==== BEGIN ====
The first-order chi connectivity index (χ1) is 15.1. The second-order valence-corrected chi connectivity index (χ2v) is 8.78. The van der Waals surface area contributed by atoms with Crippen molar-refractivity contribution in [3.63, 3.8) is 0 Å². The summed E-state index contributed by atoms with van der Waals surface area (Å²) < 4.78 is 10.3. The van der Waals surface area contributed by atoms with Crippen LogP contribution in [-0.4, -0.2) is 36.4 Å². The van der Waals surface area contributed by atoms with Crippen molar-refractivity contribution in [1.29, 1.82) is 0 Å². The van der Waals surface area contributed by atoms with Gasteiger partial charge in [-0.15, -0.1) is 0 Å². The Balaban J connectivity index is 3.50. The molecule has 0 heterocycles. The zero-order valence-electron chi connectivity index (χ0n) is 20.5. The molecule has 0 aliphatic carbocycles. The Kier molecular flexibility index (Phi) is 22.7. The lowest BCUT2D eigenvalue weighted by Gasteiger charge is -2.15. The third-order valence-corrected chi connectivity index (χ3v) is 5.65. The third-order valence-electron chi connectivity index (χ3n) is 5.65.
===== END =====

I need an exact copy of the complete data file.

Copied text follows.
The first-order chi connectivity index (χ1) is 15.1. The second-order valence-corrected chi connectivity index (χ2v) is 8.78. The van der Waals surface area contributed by atoms with Crippen molar-refractivity contribution in [3.63, 3.8) is 0 Å². The summed E-state index contributed by atoms with van der Waals surface area (Å²) < 4.78 is 10.3. The van der Waals surface area contributed by atoms with Crippen LogP contribution in [-0.4, -0.2) is 36.4 Å². The van der Waals surface area contributed by atoms with Crippen molar-refractivity contribution in [1.29, 1.82) is 0 Å². The van der Waals surface area contributed by atoms with Gasteiger partial charge in [-0.15, -0.1) is 0 Å². The Balaban J connectivity index is 3.50. The molecule has 0 heterocycles. The zero-order valence-electron chi connectivity index (χ0n) is 20.5. The molecule has 0 aliphatic carbocycles. The Kier molecular flexibility index (Phi) is 22.7. The lowest BCUT2D eigenvalue weighted by Gasteiger charge is -2.15. The third-order valence-corrected chi connectivity index (χ3v) is 5.65. The third-order valence-electron chi connectivity index (χ3n) is 5.65.